There’s no doubt that introducing children to technology at an early age has its benefits. In a world in which digital skills are a prerequisite for most jobs, keeping tabs on technological developments probably isn’t just smart, but necessary. And many Irish parents are keen for their children to stay ahead of the curve. According to an EU Kids Online survey done in 2014, over 50pc of six- to eight-year-olds have access to the internet. The research states that parents supervise this activity around 20pc of the time. And left unsupervised, no one can deny the risks of exposing youngsters to screen time.
According to research led by DIT researcher Brian O’Neill, Irish kids are handling the internet well. The study examined 11- to 16-year-olds and asked the young people if they experienced any problems associated with overuse of the internet such as not sleeping or eating, not finishing school work or a lack of socialising. Across Europe, the research found that just 1pc of children are at risk due to unhealthy levels of excessive internet use.
Irish children reported being online at least once a day for an average of 61 minutes. Some 41pc of these responded positively to at least one of the items related to excessive internet use in the survey.
Alex Cooney, CEO of Cyber Safe Ireland, observes that most of the children she talks to through the organisation have a smartphone or tablet, or at least good access to one.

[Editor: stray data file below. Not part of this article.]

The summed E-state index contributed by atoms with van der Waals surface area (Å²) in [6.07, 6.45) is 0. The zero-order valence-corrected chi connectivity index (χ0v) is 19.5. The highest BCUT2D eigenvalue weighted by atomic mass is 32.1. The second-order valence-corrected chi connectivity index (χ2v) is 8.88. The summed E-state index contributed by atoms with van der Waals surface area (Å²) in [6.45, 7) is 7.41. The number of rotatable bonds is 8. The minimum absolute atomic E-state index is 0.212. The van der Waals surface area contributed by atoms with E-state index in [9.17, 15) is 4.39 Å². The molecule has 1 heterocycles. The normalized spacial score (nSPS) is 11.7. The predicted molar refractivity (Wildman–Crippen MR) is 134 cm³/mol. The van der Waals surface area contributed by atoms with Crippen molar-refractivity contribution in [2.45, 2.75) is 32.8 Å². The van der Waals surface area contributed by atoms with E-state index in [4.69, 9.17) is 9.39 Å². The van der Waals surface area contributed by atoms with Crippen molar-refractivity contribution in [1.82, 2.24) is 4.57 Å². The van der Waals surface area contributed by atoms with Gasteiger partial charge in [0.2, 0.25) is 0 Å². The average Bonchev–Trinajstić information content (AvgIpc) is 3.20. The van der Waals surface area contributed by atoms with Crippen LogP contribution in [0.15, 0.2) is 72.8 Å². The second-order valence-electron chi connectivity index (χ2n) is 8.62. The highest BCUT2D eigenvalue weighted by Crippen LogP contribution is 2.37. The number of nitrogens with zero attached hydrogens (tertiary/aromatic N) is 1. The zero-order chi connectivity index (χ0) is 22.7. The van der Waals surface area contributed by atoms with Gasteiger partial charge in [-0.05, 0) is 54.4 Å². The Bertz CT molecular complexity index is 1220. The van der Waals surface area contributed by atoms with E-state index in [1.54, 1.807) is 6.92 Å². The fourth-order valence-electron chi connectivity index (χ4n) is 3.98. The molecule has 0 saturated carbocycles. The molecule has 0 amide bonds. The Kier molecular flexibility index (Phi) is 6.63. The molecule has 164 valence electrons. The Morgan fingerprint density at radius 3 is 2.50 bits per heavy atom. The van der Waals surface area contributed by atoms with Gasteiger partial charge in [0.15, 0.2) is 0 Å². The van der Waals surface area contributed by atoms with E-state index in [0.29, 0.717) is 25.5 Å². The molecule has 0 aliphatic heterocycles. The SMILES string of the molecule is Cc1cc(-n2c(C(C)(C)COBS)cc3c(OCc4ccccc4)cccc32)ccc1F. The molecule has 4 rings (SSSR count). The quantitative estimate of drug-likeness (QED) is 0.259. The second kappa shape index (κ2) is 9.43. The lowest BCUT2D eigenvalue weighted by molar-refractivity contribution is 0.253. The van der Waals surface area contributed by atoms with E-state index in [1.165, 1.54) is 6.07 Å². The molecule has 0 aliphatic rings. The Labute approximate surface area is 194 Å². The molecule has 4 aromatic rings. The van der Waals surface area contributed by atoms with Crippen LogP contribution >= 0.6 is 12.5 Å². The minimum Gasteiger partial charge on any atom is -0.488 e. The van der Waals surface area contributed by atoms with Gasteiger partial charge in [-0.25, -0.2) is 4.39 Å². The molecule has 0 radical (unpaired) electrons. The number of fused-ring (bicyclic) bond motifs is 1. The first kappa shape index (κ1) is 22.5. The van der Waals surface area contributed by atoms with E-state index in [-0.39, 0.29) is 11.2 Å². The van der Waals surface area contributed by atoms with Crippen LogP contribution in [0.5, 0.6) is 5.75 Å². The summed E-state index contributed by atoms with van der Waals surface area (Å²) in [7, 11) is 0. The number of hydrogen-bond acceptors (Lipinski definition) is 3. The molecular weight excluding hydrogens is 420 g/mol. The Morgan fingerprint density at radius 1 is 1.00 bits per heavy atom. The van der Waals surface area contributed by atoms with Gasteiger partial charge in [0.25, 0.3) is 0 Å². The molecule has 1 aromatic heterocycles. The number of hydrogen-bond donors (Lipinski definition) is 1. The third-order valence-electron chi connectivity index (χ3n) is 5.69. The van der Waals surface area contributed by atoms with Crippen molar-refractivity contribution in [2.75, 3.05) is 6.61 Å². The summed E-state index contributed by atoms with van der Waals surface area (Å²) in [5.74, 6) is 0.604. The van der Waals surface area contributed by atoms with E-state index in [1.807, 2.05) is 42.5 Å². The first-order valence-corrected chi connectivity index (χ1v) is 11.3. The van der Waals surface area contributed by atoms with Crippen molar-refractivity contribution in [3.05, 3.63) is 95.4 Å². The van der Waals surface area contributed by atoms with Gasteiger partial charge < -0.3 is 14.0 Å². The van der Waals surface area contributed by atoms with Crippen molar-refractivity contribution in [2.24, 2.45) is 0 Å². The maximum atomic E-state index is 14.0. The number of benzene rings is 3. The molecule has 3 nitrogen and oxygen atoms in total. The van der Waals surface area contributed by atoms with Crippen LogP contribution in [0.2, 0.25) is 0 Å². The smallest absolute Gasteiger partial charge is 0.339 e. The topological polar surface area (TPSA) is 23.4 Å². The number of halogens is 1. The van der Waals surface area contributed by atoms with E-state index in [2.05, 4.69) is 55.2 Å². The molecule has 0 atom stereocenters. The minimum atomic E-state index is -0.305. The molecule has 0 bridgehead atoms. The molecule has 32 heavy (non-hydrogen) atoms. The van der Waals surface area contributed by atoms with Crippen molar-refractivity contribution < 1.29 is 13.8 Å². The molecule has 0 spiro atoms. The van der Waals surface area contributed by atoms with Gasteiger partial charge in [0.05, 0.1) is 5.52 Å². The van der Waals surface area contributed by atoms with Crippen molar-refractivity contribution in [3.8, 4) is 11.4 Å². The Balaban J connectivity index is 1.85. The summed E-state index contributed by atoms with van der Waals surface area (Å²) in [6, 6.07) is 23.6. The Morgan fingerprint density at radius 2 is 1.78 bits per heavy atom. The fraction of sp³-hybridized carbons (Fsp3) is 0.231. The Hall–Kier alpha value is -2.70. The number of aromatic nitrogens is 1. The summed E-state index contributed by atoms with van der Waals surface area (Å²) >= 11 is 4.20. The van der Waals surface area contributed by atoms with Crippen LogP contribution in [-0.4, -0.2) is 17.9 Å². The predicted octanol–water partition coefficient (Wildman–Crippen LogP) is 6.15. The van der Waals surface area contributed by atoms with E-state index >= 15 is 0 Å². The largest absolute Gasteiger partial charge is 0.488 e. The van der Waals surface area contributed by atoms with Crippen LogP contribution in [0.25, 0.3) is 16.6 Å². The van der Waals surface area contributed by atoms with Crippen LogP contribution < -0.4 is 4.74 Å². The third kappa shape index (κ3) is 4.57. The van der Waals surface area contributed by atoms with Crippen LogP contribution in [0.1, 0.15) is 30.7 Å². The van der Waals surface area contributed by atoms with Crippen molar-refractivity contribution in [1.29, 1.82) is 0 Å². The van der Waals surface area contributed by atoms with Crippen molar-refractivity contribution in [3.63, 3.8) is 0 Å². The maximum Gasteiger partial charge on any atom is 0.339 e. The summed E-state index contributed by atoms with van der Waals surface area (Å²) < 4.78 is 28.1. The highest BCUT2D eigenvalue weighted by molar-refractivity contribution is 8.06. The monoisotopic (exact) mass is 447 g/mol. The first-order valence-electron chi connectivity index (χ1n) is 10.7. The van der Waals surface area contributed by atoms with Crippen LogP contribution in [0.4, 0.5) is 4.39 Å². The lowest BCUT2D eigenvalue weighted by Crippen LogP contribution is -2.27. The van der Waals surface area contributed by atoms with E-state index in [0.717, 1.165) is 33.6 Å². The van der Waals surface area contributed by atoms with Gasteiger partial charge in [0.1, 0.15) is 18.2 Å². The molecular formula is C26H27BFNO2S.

“There is fierce pressure from kids to get technology,” she says. “I heard from one school principal that a child in First Class had been allowed to play Grand Theft Auto online. It’s an extreme example, but we’ve noticed that when kids get their Communion money, the big thing now is to get a tablet.
“Parents use technology for lots of different reasons with kids: putting on Peppa Pig is a great distraction when you’re trying to get dinner on. I’ve done it myself and know a lot of parents who have. But as children get more developed, and they start to understand how Google and YouTube work, the ability to explore and to find the wrong thing is greater.”
Cooney advises that parents adopt a more mindful approach to allowing their children access to screens.
“Devices are handed over without too much thinking behind it,” she says. “Ensure there are ground rules. Say ‘this is the deal – you get a half an hour each day, I get to check your friends lists when I want and we look at the screens together’.”
The Government is set to harmonise its laws with a European directive on data protection and are likely to set the digital ‘age of consent’ at 13 (where parental consent will be required up to the age of 13).
“One form of cyber bullying is exclusion,” says Cooney. “If you have eight girls in a WhatsApp group and the ninth friend isn’t in there, it’s another subtle type of bullying. No parent wants their child to go through that.”
Irish kids online: the facts
- Snapchat and Instagram were the most popular instant-messaging and social-media apps along with YouTube.
- 72pc of Irish children use the internet daily in their homes and this uptake increases with age – a recent national survey reported rates of domestic access increasing from 53pc with nine to 10 year olds to 92pc of young adolescents.
- 19pc of the children surveyed spent in excess of four hours online a day.
- 28pc of 2,321 children surveyed were in online contact with a stranger either occasionally or every day.
- 64pc of teachers surveyed reported they do not feel sufficiently resourced to effectively deliver educational messages on internet safety, notwithstanding the fact that 84pc of teachers address internet safety in the curriculum.
- In 82pc of sessions that CyberSafe Ireland did with children, at least one child in the class was playing games with a PEGI rating of 18.
Source: CyberSafe Ireland Annual Report 2016